Senate Passes ESEA Reauthorization Bill – Now On to Conference
On July 16, the U.S. Senate passed S. 117, the Every Child Achieves Act, to reauthorize the Elementary and Secondary Education Act (ESEA). The bill passed by a vote of 81-17, with three Democrats and 14 Republicans voting against the measure.
While 178 amendments were filed, including Senator Michael Bennet’s (D-CO) GREAT Act, Senator Bennet did not offer the GREAT Act amendment to be considered by the full Senate. In total, 66 amendments passed and will be incorporated into the final version of the Senate bill.
The U.S. House completed its ESEA reauthorization work the previous week, but neither chamber has released its final bill yet with all amendments incorporated. Moving forward, both the House and the Senate will produce the final versions of their bills and move to conference—the formal process by which the differences between the bills are reconciled.
Conference is expected to be lengthy, as these two bills are rather dissimilar. Even during the last reauthorization of ESEA, when the two bills were very similar to each other, conference took about 4 months. Nonetheless, both the House and Senate committees overseeing education have full agendas moving forward, including the reauthorization of the Higher Education Act, which could motivate them to accelerate the conference process on ESEA.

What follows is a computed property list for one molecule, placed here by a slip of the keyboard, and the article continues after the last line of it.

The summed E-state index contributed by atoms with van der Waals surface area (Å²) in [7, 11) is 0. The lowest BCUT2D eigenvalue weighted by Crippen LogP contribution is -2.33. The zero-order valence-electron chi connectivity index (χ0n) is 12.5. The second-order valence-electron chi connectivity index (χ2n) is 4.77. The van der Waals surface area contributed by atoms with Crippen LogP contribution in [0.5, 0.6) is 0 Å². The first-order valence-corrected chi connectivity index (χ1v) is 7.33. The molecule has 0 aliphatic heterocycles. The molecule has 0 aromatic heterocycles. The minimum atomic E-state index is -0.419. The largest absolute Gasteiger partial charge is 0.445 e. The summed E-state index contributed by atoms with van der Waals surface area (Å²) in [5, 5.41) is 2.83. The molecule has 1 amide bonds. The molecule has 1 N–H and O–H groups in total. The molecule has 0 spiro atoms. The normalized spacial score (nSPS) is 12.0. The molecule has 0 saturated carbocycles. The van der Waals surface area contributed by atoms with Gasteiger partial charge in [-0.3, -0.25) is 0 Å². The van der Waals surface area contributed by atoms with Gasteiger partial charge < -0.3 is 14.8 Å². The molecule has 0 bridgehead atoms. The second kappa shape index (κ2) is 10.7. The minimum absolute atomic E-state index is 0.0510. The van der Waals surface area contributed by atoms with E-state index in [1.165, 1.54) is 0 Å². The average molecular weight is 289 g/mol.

The completion of conference creates the Conference Report, the agreed upon reconciliation of the House and Senate bills—which both bodies will need to pass to send the agreement to the president for his signature.
The Executive Branch issued a Statement of Administration Policy on the House’s bill, H.R. 5, that included a veto threat. The administration hinted at a veto for the Senate bill as well if it did not augment accountability and equitable distribution of resources, among other issues. Although the Senate bill failed to meet this bar, Secretary Arne Duncan released a statement congratulating the Senate on its work and expressing hope that the aforementioned issues could be resolved in conference.
AACTE will continue to engage with both the House and Senate as conference begins, which is currently rumored to be after the August congressional recess.
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